QAR proposal raises potential risks for adviser marketing
The proposal to expand the personal advice definition could create some risks for advisers with their marketing materials such as client newsletters, according to BT.
Speaking in a recent podcast, BT head of financial literacy and advocacy Bryan Ashenden noted that one of the proposals in the Quality of Advice Review proposals paper is to essentially change the definition of what constitutes the definition of general advice.
“That would basically puts us in the position where it’s either advice or it’s not, and if it is advice, basically, it’s personal advice,” explained Mr Ashenden in an upcoming episode of the SMSF Adviser Show podcast.
“It’s interesting because the way it is defined in the proposal is similar to our existing personal advice definition — you’re making a recommendation or you’re providing an opinion about something. However, it states that as long as your making that recommendation or opinion about a financial product or about a class of financial products and you hold information about that client including information about their objectives needs and financial situation, then it’s deemed to be personal advice.”
While this proposal is good in one sense, said Mr Ashenden, as it gets rid of the blur between personal versus general, it could create risks for those times where advisers want to say or do things with clients that should not be regarded as advice.
“However, under this new definition, those things may potentially fall within that scope because we have that information.”
Mr Ashenden gave an example of advisers sending out a newsletter to their clients.
“The content in the newsletter might be sourced from a third party provider but it might say something like ‘the view from this research provider is that this particular stock is good value, so it’s a good stock to hold on to’”.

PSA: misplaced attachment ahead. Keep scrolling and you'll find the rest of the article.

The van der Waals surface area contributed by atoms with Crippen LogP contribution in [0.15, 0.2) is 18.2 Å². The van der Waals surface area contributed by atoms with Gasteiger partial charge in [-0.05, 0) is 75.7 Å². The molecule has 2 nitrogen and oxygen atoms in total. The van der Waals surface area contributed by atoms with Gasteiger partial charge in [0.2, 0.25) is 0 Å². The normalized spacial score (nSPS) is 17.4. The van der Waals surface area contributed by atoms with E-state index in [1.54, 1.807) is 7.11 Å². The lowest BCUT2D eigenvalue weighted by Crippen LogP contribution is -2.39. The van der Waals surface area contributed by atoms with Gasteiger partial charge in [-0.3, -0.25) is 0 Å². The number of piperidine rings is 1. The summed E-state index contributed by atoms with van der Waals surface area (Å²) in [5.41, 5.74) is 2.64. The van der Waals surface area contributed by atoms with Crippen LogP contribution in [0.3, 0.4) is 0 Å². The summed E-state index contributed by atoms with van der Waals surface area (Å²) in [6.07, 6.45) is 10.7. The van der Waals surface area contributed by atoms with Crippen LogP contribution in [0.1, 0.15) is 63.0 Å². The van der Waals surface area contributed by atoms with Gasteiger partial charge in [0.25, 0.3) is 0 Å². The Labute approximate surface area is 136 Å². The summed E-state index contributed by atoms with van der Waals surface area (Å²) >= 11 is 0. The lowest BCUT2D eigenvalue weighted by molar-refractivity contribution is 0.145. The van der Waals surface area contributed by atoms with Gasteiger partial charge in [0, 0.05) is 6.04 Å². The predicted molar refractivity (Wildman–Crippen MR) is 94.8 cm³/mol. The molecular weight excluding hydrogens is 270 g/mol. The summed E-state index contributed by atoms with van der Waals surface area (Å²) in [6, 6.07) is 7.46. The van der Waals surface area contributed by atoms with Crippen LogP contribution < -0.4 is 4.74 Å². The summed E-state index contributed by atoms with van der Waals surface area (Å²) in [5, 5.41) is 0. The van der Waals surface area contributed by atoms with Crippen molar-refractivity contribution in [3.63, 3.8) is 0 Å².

“Now the adviser in that sense is not the one that is really providing the recommendation, they’re just passing it on, but they hold information on the client.”
While the adviser may not be actually talking to that client about stocks, they hold information about the client and they’ve provided comments that talk about a financial product, he said.
“Is that now captured as personal advice? While we won’t have to provide an SOA and all those other all compliance requirements [under the other proposals put forward in the paper], it still raises a question around everything an adviser does or says with an existing client,” he cautioned.
“So while it does make things simpler in terms of the definitional aspect of it, we’ve still got complications that would need to be worked through in terms of how it will work and what gets captured.”
Bryan Ashenden will be providing the latest policy and legislation updates for SMSF advisers at the SMSF Adviser Technical Strategy Day 2022. The conference be held on Thursday 6 October at Crown Towers in Melbourne, Friday 14 October at the Four Seasons Hotel in Sydney, and Wednesday 26 October at the Brisbane Convention and Exhibition Centre.
For more information about the conference, including agenda and speakers, click here.